Bionic Skins’ Scientific Socket Solution

Can prosthetic innovator Hugh Herr build a better socket-and-liner system?

Photo credit: Imaginechina Limited/Alamy Stock Photo

This year marks the 20th anniversary of the patent for the Rheo Knee, one of the first smart prosthetic joints ever invented. At a time when Mark Zuckerberg barely knew his algorithms from his Adam’s apple, the Rheo boasted an artificial brain powerful enough to crunch a torrent of data about its wearer’s biomechanics, then adjust in real time to integrate seamlessly with each stride.

The device heralded a new era of responsive, interactive artificial limbs. It also helped make the patent-holder, Hugh Herr, the most celebrated prosthetic pioneer of the 21st century—maybe ever. In the two decades since, Herr has continued to build a more perfect union between human and bionic anatomy. Just as important, he’s helped make this technology comprehensible and compellingly cool to the masses. Millions of people have been introduced to next-gen prosthetics via popular media profiles of Herr. His 2014 Ted Talk, “The New Bionics That Let Us Run, Climb, and Dance,” ranks among the 25 most-viewed segments in that series’ history (18 million views and counting). Time wasn’t exaggerating when it dubbed Herr “The Leader of the Bionic Age” in 2011.

That title still applies, even in the vastly more crowded, faster-moving research and development ecosystem that Herr helped create. According to Justia, he has filed or been awarded more than 20 new patents in this decade so far. He’s breaking new ground in neuroprosthetics that link minds directly to machines, and he’s collaborating on new surgical techniques that improve post-amputation function and reduce pain. And now, at age 59, he’s taking on the most fundamental, universal interface between prostheses and people: sockets and liners. 

To be more precise, Herr wants to transform liner and socket fabrication from a largely artisanal process into a science-based one. Like the Rheo Knee, this innovation pairs biomechanical principles with reams of user-specific data to produce a device that “knows” its wearer’s body and works with it, not against it. And, like the Rheo, Herr’s new interface promises an unprecedented level of function and comfort.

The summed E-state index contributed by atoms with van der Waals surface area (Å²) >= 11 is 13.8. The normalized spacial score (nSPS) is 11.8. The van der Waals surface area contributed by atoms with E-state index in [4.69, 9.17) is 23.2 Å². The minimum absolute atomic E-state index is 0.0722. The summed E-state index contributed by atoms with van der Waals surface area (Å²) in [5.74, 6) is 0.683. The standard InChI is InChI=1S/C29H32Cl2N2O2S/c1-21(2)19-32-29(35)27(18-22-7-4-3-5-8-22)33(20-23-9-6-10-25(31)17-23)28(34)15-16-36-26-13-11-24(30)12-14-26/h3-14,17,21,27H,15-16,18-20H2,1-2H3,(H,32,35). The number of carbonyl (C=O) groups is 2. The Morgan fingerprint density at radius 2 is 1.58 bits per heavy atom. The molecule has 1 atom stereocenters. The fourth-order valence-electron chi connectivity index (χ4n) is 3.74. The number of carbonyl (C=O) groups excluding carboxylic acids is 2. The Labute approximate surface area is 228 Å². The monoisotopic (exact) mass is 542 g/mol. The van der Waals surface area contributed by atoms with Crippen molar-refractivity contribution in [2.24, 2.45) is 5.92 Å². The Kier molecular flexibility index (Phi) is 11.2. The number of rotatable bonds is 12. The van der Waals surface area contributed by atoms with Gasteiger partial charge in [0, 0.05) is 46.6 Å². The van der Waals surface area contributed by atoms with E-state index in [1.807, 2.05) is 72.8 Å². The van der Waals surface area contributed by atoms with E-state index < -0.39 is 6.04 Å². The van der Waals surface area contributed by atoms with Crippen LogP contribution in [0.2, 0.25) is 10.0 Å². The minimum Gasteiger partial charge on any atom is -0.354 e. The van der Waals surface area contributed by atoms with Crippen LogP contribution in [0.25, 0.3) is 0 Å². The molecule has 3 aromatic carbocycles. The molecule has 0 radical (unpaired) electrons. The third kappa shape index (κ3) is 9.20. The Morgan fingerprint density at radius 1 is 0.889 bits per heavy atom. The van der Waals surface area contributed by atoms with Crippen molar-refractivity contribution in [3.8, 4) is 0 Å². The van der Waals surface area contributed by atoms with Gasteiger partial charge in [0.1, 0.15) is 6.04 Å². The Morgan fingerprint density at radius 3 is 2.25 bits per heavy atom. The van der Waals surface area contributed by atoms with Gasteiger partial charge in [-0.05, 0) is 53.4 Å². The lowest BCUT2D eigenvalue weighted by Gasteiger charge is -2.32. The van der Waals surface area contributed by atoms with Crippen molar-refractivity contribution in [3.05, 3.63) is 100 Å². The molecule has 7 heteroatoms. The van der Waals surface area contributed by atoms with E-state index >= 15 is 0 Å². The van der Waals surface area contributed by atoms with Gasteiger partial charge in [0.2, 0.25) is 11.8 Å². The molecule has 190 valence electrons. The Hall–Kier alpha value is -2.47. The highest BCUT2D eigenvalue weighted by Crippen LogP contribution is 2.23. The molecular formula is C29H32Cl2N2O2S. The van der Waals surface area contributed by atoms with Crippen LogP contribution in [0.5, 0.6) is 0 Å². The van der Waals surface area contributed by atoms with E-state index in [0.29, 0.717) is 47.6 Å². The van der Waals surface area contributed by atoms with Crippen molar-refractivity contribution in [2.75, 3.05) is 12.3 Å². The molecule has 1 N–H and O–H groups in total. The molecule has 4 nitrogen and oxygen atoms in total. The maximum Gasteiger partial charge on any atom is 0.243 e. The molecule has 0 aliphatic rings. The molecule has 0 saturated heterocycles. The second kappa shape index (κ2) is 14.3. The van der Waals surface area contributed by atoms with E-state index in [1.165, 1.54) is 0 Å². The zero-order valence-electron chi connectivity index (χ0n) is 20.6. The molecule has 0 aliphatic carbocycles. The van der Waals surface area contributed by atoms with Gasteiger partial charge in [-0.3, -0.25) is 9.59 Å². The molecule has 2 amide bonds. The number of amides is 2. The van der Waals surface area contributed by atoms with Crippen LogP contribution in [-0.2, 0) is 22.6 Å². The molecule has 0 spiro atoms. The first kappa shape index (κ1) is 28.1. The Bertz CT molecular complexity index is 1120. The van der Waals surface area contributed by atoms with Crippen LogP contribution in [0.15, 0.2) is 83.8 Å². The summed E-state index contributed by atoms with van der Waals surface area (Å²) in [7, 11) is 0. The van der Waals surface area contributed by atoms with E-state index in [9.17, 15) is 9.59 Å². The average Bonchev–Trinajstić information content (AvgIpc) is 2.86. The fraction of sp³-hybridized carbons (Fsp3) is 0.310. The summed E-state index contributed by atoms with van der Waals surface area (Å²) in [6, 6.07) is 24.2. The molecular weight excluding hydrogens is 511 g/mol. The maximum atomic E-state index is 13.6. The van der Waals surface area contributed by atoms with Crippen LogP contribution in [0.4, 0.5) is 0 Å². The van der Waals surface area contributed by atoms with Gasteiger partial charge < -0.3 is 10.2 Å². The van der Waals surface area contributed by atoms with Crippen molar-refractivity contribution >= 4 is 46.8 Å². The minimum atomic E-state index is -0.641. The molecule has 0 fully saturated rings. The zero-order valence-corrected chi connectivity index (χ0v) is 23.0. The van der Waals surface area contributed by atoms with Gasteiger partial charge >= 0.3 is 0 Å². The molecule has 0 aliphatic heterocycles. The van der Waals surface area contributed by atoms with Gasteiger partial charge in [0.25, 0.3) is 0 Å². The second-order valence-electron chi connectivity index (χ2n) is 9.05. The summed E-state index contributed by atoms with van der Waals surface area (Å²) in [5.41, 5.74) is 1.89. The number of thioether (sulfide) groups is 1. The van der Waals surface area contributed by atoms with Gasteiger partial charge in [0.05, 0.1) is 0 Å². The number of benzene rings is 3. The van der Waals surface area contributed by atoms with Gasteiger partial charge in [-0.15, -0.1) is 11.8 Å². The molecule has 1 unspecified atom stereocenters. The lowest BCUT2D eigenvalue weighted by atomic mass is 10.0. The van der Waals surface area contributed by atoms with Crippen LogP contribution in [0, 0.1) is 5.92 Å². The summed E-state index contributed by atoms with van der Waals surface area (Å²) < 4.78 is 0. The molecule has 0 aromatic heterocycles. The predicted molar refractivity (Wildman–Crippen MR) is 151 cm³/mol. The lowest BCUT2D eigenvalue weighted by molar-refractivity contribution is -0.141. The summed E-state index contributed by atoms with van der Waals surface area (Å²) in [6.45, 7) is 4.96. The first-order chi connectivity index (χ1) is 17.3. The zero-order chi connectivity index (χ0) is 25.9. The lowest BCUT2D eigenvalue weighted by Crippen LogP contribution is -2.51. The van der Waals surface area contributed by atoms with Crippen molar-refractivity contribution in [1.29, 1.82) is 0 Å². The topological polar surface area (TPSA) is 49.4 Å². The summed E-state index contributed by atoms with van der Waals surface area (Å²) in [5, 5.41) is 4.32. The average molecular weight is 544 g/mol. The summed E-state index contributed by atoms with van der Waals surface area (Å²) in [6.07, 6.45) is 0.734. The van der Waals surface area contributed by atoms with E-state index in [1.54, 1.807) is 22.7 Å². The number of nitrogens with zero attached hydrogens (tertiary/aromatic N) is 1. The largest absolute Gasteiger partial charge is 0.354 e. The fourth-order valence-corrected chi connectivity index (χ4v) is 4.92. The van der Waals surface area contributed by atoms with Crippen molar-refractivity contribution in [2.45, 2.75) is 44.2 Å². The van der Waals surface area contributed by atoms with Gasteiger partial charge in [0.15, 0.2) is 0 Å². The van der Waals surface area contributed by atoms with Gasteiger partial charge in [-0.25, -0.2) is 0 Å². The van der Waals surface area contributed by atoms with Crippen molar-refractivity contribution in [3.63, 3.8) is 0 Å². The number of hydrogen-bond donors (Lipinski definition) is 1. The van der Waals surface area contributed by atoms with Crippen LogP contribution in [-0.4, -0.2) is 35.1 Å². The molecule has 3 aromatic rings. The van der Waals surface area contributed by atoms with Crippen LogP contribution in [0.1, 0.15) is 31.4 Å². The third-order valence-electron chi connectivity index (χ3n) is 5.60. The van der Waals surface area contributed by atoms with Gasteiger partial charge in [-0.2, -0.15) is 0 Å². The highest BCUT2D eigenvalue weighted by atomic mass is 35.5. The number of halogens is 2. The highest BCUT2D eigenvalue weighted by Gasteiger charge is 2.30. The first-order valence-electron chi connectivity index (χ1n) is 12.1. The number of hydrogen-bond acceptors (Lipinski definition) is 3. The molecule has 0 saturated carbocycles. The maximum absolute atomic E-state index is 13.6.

Too good to be true? You can see for yourself at Bionic Skins, where Herr is piloting the new system. A prosthetic clinic and research facility in suburban Boston, Bionic Skins opened last summer and is actively seeking new patients. The socket-liner innovation is only available to below-knee amputees for now, but patients of all amputation levels are served at the clinic. Learn more about the company at

Herr spoke with Amplitude early this year to describe Bionic Skins’ technology and its implications for the future. The conversation is edited for clarity and length.

A lot of resources are being poured into improving socket comfort. Where does Bionic Skins fit in the big picture?

In my opinion, the dominant problem of today’s artisanal approach to liner and socket design and fabrication is that the pipeline has no memory. I’ve been an amputee since 1982, and I’ve probably received about 50 limbs between 1982 and today. If I were to go into a new clinical facility, we would be starting all over, as if I haven’t been an amputee for decades and decades.

[At Bionic Skins,] we embed artificial intelligence, physics, and clinical knowledge into an algorithm that’s personalized to the individual, and the algorithm predicts the optimal liner and socket. And once we build that algorithm, we’re done for the rest of that person’s life. We know the exact anatomy and physics and the comfort requirements for that person. All we have to do is update their image data and filter it through their algorithm. So you won’t spend an entire month getting three check sockets and end up with something that still doesn’t fit.

That’s the dominant value proposition. It’s not artisanal; it’s based on physics. We can precisely apply load and anatomical regions in a repeatable manner.

The terms artificial intelligence and algorithm are ubiquitous these days, but I think many people don’t really understand what they mean. Is there a layman’s way to describe how the algorithm translates data about your anatomy, and the physics of your anatomy, into a comfortable socket?

It’s tricky, but we’ll take a shot at it. The dominance of our algorithm is physics. We do use AI tools, but those largely allow us to move faster computationally; they offer an efficiency. But what’s predicting fit is actual physics. 

The imaging data tells us where the bones are, where tendons and ligaments are. And, of course, it tells us the external shape of your limb. Those images are segmented and sliced using AI tools, and the computer builds an entire 3D model of the residuum. 

We then use state-of-the-art biophysical models that tell us how those tissues react in a socket and liner. In the computer, we don a liner and socket. We add a digital representation of a liner, with all the physics of that liner, and we have a digital representation of a socket. We then can simulate loading conditions, simulate a person standing in the prosthesis. The physics tell us what the shear and pressures are at every anatomical point. We can then start varying the properties of the liner and the socket to reduce pressures where they are too high and will ultimately lead to tissue damage and sores.

Many clinicians are using 3D scanning and printing to achieve similar goals—faster turnaround time, more precise fit, and so forth. What sets your process apart?